I have to admit that when I heard that the Sloan Museum was moving from its downtown Flint, Michigan, location into a former department store in the Courtland Center shopping mall, I pictured Jake and Elwood in their battered but police-spec 1974 Dodge Monaco tearing through a Chicago suburban mall in the Blues Brothers movie.
But when I arrived, I found a much more peaceful setting, although except for its gift shop, the museum was closed for a few days while part of it was getting ready for its next major exhibitions, the Wild Krats: Creature Power and Rock U, a hands-on exploration of the history of rock n roll, both opening September 21 and running into January 2020.
Hey, don’t overlook the fact that the Petersen Automotive Museum occupies a building that used to be a department store, and look at the Petersen now!
The Sloan Museum opened in 1966 in the then-new Flint Cultural Center. The museum was named for long-time General Motors president and chairman Alfred P. Sloan Jr. and was focused on regional history, including automotive, with a collection of more than 100 Flint-built vehicles, including pre-motorcar carriages.
Both Chevrolet — the original Chevrolet Corvettes were among the vehicles assembled in Flint — and Buick have been headquartered in Flint, which is where Billy Durant founded General Motors in Flint.
But there wasn’t room at the center to show all the vehicles, most of which were stored in another facility. In 2004, the Sloan merged with the local Longway Planetarium and offered science exhibits to thousands of local school children.
A $26.5 million expansion of the downtown facilities meant a move to the shopping center in January 2019 and the rotating science, cultural and historic exhibits and several dozen cars from the collection will be on display there they are moved into the expanded Cultural Center sometime in late 2021.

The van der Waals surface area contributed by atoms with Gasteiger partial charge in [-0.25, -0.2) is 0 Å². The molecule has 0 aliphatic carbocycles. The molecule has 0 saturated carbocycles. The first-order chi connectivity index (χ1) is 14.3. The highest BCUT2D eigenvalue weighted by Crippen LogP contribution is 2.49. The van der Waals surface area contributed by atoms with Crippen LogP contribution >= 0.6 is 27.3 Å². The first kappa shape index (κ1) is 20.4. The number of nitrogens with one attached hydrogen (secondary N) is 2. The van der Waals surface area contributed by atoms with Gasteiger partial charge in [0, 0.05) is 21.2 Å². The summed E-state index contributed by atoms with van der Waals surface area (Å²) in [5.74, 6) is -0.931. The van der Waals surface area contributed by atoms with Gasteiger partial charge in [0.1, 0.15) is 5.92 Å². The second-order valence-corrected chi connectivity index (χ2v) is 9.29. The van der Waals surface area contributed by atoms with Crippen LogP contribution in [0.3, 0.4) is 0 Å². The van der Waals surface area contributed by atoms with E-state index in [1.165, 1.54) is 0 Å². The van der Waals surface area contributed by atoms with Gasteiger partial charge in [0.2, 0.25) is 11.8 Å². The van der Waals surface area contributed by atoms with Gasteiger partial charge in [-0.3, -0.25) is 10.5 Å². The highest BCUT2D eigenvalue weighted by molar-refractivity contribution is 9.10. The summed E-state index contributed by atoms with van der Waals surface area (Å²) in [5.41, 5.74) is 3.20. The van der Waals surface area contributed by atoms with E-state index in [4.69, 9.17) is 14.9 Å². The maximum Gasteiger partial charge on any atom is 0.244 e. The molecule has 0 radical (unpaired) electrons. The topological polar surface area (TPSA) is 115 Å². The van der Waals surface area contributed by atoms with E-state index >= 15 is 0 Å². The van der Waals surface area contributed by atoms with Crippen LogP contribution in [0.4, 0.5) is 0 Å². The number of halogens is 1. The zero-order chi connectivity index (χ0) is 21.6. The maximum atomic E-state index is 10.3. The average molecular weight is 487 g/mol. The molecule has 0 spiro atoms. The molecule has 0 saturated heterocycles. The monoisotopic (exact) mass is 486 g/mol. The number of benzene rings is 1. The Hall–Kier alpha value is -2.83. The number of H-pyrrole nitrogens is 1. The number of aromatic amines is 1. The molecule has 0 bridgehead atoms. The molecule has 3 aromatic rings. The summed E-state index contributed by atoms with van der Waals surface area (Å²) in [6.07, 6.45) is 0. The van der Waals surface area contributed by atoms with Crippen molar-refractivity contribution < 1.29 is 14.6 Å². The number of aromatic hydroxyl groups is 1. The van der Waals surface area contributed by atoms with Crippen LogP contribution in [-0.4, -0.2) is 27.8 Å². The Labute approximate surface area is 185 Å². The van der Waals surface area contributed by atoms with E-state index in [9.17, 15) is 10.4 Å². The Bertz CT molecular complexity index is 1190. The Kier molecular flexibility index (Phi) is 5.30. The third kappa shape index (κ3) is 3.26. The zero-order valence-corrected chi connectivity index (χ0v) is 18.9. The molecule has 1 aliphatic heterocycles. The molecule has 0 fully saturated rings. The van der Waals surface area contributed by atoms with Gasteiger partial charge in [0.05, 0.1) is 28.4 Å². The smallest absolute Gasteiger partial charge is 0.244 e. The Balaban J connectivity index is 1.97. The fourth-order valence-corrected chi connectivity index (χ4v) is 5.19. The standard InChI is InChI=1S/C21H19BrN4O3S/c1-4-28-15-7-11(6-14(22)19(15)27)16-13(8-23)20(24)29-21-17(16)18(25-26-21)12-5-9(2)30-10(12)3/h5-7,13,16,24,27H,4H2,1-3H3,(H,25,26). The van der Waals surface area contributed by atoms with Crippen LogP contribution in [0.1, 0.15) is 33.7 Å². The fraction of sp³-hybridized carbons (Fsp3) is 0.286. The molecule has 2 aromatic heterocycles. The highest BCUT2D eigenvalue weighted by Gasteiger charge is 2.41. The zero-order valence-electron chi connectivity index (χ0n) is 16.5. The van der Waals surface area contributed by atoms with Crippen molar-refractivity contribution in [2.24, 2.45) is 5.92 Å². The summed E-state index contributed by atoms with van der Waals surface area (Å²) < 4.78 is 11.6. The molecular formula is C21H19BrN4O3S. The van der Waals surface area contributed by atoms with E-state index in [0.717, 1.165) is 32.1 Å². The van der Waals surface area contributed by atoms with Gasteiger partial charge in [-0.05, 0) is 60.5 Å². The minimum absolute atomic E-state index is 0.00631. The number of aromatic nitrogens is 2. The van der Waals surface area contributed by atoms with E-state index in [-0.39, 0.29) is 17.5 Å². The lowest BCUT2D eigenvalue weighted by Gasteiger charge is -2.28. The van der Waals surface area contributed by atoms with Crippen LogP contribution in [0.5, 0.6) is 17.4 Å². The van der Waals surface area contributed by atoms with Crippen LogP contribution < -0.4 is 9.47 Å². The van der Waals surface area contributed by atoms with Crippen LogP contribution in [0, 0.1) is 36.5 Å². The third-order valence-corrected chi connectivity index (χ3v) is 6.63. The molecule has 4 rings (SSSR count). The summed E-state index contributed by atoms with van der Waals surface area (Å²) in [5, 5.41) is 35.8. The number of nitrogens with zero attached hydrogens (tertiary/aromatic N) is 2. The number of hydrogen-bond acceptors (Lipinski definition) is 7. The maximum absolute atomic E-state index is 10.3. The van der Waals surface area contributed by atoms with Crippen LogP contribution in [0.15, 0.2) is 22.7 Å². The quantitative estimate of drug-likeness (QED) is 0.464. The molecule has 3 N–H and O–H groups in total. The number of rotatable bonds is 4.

The new facility will feature Flint history galleries, hands-on science in the Discovery Hall, the Vehicle City (automobile) gallery, and early childhood gallery, three new learning labs and even a cafe.
Themes in the redone facility will include Discover Science, Discover History, Explore Your Past and Discover Your Future.
Among the results of the renovation will be nearly twice as much exhibit space and an ability to have permanent educational exhibits instead of relying on those traveling from museum to museum.
A result of moving the museums to the shopping mall adjacent to Interstate 69 is the fact that the cars can be viewed through large windows even when the temporary museum is closed but whenever the mall is open. Showcased just behind those windows are such significant General Motors concept cars as the 1954 Buick Wildcat II, 1956 Buick Centurion and the 1963 Buick Silver Arrow, as well as the 112th first-year 1953 Corvette and a 1963 split-window Corvette coupe.
And they all seem quite safe and sound and ready to be viewed, and with not a Dodge Monaco in sight!